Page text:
cv.out$cv_table fold_1 fold_2 fold_3 fold_4 fold_5 mean k 2.626 3.608 2.707 1.891 0.9645 2.359 3 1.111 2.052 2.766 1.094 0.1965 1.444 4 1.15 1.263 2.766 1.112 0.2682 1.312 5 0.4569 1.288 1.987 1.165 0.2946 1.038 6 0.4715 0.5304 1.999 1.199 0.3192 0.9039 7 0.4786 0.5315 2.022 1.2 0.3391 0.9142 8 0.4628 0.5587 1.246 0.4257 0.3636 0.6114 9 0.4918 0.5664 0.4651 0.4357 0.3912 0.47 10 0.5002 0.5783 0.4686 0.427 0.415 0.4778 11 0.5101 0.5768 0.4625 0.4367 0.4386 0.485 12 0.503 0.5861 0.4765 0.4542 0.4626 0.4965 13 0.5116 0.5794 0.4826 0.4663 0.4836 0.5047 14 0.5194 0.5742 0.4938 0.4842 0.4926 0.5128 15 Note that the mean log-loss for the weighted voting estimator is lower for every k evaluated. Parallelization is available. You can specify the number of threads via nthread parameter. ## Plot Classification Decision Boundary The fastknn provides a plotting function, based on ggplot2, to draw bi-dimensional decision boundaries. If your dataset has more than 2 variables, only the first two will be considered. In future versions of fastknn the most descriptive variables will be selected automatically beforehand, using a feature ranking technique. ### Two-class Problem ## Load toy data data("spirals", package = "fastknn") ## Split data for training and test set.seed(123) tr.idx <- which(caTools::sample.split(Y = spirals$y, SplitRatio = 0.7))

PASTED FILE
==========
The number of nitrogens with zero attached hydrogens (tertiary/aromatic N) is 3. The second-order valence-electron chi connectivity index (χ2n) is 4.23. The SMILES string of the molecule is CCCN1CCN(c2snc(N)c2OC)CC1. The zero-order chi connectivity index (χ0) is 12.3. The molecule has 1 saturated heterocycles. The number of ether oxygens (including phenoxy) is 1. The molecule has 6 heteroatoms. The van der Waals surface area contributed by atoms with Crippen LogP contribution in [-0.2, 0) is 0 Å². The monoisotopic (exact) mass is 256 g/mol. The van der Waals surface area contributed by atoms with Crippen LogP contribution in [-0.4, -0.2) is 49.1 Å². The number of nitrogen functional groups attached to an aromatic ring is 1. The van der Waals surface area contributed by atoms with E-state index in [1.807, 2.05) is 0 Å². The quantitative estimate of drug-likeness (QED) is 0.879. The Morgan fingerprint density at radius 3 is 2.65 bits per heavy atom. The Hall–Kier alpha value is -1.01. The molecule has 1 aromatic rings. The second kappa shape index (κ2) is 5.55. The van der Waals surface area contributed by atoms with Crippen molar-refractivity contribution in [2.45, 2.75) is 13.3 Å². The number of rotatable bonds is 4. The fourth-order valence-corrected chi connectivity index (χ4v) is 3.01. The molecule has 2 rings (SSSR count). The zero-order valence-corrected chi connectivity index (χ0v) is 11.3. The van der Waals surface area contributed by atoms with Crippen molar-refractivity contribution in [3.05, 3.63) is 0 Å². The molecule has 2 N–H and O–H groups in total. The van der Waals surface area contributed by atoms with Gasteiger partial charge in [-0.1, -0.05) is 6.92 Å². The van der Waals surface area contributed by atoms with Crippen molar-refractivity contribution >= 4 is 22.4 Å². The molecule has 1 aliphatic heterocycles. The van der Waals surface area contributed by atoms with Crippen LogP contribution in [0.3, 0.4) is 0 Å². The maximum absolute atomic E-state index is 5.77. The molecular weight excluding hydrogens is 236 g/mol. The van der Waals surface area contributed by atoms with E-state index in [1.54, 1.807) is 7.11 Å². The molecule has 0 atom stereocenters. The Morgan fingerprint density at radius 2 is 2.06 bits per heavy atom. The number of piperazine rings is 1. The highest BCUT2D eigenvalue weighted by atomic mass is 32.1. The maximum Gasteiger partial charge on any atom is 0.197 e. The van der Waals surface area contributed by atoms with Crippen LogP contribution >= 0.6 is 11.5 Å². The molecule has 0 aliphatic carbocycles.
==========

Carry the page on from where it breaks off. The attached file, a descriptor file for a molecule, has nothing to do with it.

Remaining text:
x.tr   <- spirals$x[tr.idx, ] x.te <- spirals$x[-tr.idx, ]
y.tr   <- spirals$y[tr.idx] y.te <- spirals$y[-tr.idx]

## Plot decision boundary
knnDecision(x.tr, y.tr, x.te, y.te, k = 15)

### Multi-class Problem

## Load toy data
data("multi_spirals", package = "fastknn")

## Split data for training and test
set.seed(123)
tr.idx <- which(caTools::sample.split(Y = multi_spirals$y, SplitRatio = 0.7)) x.tr <- multi_spirals$x[tr.idx, ]
x.te   <- multi_spirals$x[-tr.idx, ] y.tr <- multi_spirals$y[tr.idx]